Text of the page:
How do massage therapists manage their own pain?

One of the most frequently asked questions I heard when I was practicing massage was “how often do YOU get a massage?” As massage therapists, we learn to get a good read on our bodies and learn what works well to prevent or manage our own pain.  Some of the LMTs on our team shared what works best for them, and their favorite referrals.

Camdine: I use a Lacrosse ball on my hips, back, and neck to massage painful spots. Camdine also uses locally produced Rapid Fire to reduce pain.

Julie: Daily stretches, epsom salt and Kneipp arnica bath soaks 3x week, a glass of warm Pure Inventions Tranquility tea (with magnesium) before bed, Rapid Fire to control small areas of pain, regular massages and chiropractic care as needed.

Julie’s favorite nighttime  drink is the Pure Inventions Tranquility which contains chamomile, passion flower, and magnesium.

Jamee: I use acupressure as a cure for everything but death, and I haven’t died yet. I see my personal massage therapist (co-worker Tiffany) regularly. I also purchased a Yoga trapeze that is a miracle for low back pain.

Heather: Massage 2-3x a month, regular visits with chiropractor Dr. Pulley (East Village Chiropractic)

Our employees massage each other and also see therapists outside the spa when their co-workers are booked. We all know the importance of “practicing what we preach!”

Hannah M: Staying active after a hard day reduces tension for me.

Jamee (cont’d): …On second thought, I should get a med alert bracelet made up that says in an emergency, call my massage therapist (Tiffany.)

Brandi: Yoga and using a foam roller, a 30 minute daily walk, get adjusted at Shine Chiropractic weekly, Fadeaway Flotation monthly.

Tisha: Rapid fire for aches, pains, and headaches, cupping therapy, foam roller, yoga, and a monthly massage (more often when needed!)

Most of our employees swear by Rapid Fire for muscle aches and tension headaches.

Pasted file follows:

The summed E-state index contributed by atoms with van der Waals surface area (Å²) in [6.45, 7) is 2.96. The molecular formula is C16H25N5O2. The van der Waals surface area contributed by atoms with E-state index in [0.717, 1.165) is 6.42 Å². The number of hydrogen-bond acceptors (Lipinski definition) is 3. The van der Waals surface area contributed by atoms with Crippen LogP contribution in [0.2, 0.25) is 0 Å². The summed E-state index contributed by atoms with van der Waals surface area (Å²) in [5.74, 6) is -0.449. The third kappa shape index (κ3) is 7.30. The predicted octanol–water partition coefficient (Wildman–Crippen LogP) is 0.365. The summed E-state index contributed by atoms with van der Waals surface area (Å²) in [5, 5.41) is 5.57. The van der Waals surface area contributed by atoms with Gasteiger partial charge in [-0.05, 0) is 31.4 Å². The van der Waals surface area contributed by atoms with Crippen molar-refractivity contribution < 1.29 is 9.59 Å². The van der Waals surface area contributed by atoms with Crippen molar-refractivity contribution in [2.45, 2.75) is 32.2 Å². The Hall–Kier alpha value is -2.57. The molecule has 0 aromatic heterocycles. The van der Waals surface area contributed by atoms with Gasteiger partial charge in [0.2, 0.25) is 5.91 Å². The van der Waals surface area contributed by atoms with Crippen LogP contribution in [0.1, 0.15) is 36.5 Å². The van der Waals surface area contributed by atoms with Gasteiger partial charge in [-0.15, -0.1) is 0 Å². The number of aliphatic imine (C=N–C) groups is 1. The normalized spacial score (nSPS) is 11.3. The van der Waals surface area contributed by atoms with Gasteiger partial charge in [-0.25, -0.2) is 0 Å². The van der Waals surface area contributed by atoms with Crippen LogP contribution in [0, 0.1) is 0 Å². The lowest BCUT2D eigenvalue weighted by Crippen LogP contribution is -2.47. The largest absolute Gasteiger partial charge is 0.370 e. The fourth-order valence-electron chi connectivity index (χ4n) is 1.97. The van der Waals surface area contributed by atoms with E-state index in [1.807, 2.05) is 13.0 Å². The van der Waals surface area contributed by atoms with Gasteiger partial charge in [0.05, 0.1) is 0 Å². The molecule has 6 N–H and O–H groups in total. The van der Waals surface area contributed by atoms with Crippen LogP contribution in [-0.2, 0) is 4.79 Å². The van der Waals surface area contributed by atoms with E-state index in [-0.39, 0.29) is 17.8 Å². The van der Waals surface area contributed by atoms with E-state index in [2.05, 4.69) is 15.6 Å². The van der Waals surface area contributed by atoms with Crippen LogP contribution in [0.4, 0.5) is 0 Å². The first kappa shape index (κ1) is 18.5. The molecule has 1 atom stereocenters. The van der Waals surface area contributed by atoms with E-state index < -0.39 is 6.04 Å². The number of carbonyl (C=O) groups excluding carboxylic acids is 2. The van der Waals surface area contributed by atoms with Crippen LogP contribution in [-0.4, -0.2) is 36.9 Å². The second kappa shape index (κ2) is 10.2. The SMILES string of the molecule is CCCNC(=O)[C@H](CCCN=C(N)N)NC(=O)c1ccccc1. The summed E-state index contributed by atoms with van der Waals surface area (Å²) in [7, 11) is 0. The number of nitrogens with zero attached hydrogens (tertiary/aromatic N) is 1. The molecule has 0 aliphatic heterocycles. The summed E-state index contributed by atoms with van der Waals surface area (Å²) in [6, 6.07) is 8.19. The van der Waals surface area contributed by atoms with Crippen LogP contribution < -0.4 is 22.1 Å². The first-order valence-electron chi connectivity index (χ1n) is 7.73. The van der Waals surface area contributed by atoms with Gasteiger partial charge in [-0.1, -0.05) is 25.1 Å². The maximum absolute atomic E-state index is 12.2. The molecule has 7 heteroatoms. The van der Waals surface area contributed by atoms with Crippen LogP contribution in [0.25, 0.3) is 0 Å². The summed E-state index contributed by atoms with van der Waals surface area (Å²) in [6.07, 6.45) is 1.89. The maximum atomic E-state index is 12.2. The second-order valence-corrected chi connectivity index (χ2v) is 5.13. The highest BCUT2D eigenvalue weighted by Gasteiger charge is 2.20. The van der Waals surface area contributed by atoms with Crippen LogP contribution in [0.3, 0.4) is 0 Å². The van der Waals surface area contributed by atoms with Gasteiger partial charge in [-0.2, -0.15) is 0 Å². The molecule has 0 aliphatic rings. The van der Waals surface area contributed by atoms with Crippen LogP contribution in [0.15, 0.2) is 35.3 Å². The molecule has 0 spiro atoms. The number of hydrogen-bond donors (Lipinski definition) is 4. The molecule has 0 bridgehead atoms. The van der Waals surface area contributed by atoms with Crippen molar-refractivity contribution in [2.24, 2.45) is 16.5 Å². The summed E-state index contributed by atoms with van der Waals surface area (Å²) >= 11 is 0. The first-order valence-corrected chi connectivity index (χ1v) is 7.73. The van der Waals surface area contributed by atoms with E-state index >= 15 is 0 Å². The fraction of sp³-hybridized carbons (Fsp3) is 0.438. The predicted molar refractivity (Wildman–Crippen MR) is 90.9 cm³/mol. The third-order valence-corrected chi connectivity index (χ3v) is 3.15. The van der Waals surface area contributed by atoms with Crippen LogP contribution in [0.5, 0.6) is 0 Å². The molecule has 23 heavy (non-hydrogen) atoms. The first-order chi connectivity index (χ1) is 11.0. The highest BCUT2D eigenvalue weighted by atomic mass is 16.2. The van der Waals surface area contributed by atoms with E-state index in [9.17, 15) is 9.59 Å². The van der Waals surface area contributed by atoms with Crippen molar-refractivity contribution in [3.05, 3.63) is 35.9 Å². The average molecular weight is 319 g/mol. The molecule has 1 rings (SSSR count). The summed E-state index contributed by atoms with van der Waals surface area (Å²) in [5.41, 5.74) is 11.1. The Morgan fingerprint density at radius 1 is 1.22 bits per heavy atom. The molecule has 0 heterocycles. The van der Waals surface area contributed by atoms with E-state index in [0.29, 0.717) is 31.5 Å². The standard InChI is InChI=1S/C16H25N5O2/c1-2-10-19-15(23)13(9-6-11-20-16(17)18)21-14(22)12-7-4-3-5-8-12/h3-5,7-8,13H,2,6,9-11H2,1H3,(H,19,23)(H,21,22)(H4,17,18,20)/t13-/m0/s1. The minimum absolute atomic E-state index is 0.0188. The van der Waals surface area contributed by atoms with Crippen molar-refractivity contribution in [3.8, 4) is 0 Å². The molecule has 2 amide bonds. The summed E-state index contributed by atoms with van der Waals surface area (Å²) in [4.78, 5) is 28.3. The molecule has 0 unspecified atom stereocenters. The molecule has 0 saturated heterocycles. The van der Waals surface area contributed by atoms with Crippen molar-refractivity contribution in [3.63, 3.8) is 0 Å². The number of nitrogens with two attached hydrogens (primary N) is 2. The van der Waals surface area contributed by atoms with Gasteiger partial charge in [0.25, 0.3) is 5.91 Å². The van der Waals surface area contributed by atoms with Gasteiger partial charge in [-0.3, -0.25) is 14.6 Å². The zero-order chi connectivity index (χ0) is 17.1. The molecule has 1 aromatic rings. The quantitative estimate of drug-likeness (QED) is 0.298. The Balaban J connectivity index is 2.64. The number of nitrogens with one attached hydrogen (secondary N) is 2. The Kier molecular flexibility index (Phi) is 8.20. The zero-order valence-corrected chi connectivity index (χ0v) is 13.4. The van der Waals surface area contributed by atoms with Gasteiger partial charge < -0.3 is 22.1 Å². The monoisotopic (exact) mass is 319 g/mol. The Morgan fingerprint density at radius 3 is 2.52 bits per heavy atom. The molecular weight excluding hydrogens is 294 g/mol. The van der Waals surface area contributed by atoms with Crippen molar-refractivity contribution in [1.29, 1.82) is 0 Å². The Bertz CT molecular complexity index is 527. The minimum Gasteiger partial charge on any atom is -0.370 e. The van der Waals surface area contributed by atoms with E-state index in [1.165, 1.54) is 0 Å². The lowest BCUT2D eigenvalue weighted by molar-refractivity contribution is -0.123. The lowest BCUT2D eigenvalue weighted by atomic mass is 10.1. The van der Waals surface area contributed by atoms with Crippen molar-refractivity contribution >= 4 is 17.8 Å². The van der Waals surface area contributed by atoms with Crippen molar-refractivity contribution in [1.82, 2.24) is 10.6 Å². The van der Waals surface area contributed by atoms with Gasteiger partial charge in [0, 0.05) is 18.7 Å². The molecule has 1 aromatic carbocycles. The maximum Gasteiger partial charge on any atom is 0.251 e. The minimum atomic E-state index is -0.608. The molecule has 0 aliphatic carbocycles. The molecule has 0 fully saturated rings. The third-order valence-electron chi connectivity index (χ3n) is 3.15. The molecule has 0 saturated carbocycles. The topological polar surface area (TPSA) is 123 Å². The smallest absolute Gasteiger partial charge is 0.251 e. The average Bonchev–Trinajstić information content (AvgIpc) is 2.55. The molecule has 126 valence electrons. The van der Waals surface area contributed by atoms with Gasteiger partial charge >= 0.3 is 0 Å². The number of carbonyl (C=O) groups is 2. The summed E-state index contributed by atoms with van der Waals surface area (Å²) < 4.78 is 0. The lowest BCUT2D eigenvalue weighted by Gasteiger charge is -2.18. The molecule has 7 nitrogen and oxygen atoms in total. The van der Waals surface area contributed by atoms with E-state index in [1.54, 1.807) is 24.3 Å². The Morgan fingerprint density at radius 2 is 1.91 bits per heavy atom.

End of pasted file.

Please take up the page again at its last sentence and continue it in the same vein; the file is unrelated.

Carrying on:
Conny: I’m not in pain often, but if it happens, I either overworked something or an emotional issue came up. For physical pain, I use rapid fire and a soak in a hot bath with epsom salts, receive massage twice a month. A good book, a glass of wine, and a friend for heartache.


Conny is especially partial to Kneipp bath salts because like her, they are from Germany.

Cassie: The older I get the more my joints act up, especially after running, biking, and swimming. In addition to regular massage, I see Dr. Pulley for chiropractic care when I overdo it or something feels “off.” I have done regular pilates at Gigi’s Pilates for about 6 years. Sometimes stretching isn’t the answer (or isn’t the only answer). The strengthening techniques in Pilates really help my low back and knees from screaming after longer runs.

If I miss to many pilates sessions, my body rebels and I get low back spasms that make it hard to run. I have learned the importance of strength training to keep everything working like it should!

Want to try massage therapy or one of our favorite pain relieving products for your own aches and pains? Stop into East Village Spa at 601 East Locust or book online!

Are your products doing what you THINK they are?

We all want to get a great value, but I’m amazed by how many friends, family members, and clients are not getting the results they should from certain products or treatments, but are reluctant to change.  Here are a few I’ve caught recently.   I’ve really been re-thinking a few of my own product choices lately too.  I’d love to hear your thoughts!